India is living though a Cardiovascular Disease (CVD) epidemic due to the increase in risk factor prevalence as well as the South Asian genetic predisposition to CVD’s. In 2000 CVD’s caused the loss of 9.2 million years of life in India. Moreover, the incidence of CVD’s may well be underestimated, especially in rural areas; a study in 53 villages in the Godavari region of Andhra Pradesh showed mortality rates due to CVD’s were north of 30%. This issue has to be tackled by both mitigating the consequences and developing strategies to reduce its future incidence.
Up to 50% of CVD deaths in India may be delayed, if not prevented, by appropriate screening, behaviour change and low-cost medication. India is slowly deploying a nation-wide intervention strategy for CVDs but most of the country remains void of any screening or management. Lack of prevention means more people resort to tertiary care; the costs of which are one of the primary reasons why Indians become poor. The National Health Policy Draft 2015 sets ambitious targets for the next decade of healthcare in India. Aside from increasing spending, the key points described in the draft are to create continuity between primary and secondary healthcare, to foster the successful rural and urban community health workers program, to emphasize preventive care and to try to use technology to aid all of these key improvements.
On the technology front, we are developing non-invasive and affordable Mobile Tools that will enable a healthworker to screen for CVD risk in people within her village, to refer people at high risk to secondary points of care and keep track of patient progress.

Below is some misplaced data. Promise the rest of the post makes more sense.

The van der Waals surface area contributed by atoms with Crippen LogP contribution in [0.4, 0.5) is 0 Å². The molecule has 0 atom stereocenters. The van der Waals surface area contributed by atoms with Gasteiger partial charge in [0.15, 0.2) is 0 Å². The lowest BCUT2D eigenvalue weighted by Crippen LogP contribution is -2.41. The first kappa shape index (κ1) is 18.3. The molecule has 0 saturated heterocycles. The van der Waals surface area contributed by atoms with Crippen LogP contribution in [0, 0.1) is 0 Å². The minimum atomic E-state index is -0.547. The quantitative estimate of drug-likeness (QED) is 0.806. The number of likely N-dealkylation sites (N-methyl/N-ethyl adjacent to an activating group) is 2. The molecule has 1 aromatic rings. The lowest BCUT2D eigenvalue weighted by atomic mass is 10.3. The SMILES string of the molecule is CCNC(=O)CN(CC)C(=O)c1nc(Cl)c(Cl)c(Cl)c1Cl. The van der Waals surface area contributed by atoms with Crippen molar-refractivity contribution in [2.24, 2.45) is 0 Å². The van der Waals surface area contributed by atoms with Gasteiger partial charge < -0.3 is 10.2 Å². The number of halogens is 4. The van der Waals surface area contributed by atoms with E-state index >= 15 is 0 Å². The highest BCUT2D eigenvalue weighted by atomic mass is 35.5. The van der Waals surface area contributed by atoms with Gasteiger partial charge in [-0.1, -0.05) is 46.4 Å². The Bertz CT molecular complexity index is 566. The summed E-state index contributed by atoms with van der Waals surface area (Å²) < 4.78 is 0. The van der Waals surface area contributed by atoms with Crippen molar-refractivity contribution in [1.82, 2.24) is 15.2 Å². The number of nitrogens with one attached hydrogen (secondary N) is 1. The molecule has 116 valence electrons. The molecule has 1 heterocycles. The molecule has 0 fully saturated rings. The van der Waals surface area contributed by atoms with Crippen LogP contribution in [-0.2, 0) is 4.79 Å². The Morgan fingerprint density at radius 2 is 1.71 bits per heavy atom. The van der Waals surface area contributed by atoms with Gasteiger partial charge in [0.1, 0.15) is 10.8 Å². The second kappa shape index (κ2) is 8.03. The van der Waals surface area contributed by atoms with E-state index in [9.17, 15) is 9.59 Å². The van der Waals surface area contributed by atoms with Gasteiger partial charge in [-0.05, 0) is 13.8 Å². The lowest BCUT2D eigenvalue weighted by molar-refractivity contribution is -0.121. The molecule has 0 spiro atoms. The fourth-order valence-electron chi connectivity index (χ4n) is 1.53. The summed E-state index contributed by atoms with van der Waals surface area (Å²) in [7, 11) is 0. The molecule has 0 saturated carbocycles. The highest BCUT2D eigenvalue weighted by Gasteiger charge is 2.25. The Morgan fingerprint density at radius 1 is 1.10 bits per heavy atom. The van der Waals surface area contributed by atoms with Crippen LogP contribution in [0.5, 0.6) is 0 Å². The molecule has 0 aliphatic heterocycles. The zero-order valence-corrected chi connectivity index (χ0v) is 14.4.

There are three devices which we are working on which when combined will give a holistic assessment of CVD risk: (1) A digital Stethoscope which listens for abnormal hearts sounds, (2) An external pulse detector which measures Pulse Wave Velocity, a key indicator of Cardiovascular health, (3) A Microwave Doppler Probe which may illicit information about heart muscle function.
I am mostly working on the external pulse detector that measures Pulse Wave Velocity. A recent medical study involving 42 subjects performed at our partner hospital Sengupta Hospitals and Research Institute will help us show how well our devices work. After we have assessed the clinical significance of the results from our devices we will move on to running a pilot study to assess how well healthworkers are able to use our devices.